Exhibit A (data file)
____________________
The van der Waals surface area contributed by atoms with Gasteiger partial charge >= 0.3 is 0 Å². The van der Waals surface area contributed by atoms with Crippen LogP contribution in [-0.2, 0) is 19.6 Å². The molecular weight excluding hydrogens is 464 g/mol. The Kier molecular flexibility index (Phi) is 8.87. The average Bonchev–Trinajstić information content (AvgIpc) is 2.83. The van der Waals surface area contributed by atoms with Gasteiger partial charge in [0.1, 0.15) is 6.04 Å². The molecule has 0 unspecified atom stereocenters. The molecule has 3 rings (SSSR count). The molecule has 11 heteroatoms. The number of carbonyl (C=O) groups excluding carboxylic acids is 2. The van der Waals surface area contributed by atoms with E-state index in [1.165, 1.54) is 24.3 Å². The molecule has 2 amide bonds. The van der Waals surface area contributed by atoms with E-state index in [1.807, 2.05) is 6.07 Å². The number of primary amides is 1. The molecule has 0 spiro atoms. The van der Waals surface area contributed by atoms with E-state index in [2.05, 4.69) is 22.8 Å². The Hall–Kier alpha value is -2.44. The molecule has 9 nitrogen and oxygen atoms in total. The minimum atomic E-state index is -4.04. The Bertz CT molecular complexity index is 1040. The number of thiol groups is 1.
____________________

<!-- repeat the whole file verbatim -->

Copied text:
The van der Waals surface area contributed by atoms with Gasteiger partial charge >= 0.3 is 0 Å². The van der Waals surface area contributed by atoms with Crippen LogP contribution in [-0.2, 0) is 19.6 Å². The molecular weight excluding hydrogens is 464 g/mol. The Kier molecular flexibility index (Phi) is 8.87. The average Bonchev–Trinajstić information content (AvgIpc) is 2.83. The van der Waals surface area contributed by atoms with Gasteiger partial charge in [0.1, 0.15) is 6.04 Å². The molecule has 0 unspecified atom stereocenters. The molecule has 3 rings (SSSR count). The molecule has 11 heteroatoms. The number of carbonyl (C=O) groups excluding carboxylic acids is 2. The van der Waals surface area contributed by atoms with E-state index in [1.165, 1.54) is 24.3 Å². The molecule has 2 amide bonds. The van der Waals surface area contributed by atoms with E-state index in [1.807, 2.05) is 6.07 Å². The number of primary amides is 1. The molecule has 0 spiro atoms. The van der Waals surface area contributed by atoms with E-state index in [2.05, 4.69) is 22.8 Å². The Hall–Kier alpha value is -2.44. The molecule has 9 nitrogen and oxygen atoms in total. The minimum atomic E-state index is -4.04. The Bertz CT molecular complexity index is 1040. The number of thiol groups is 1.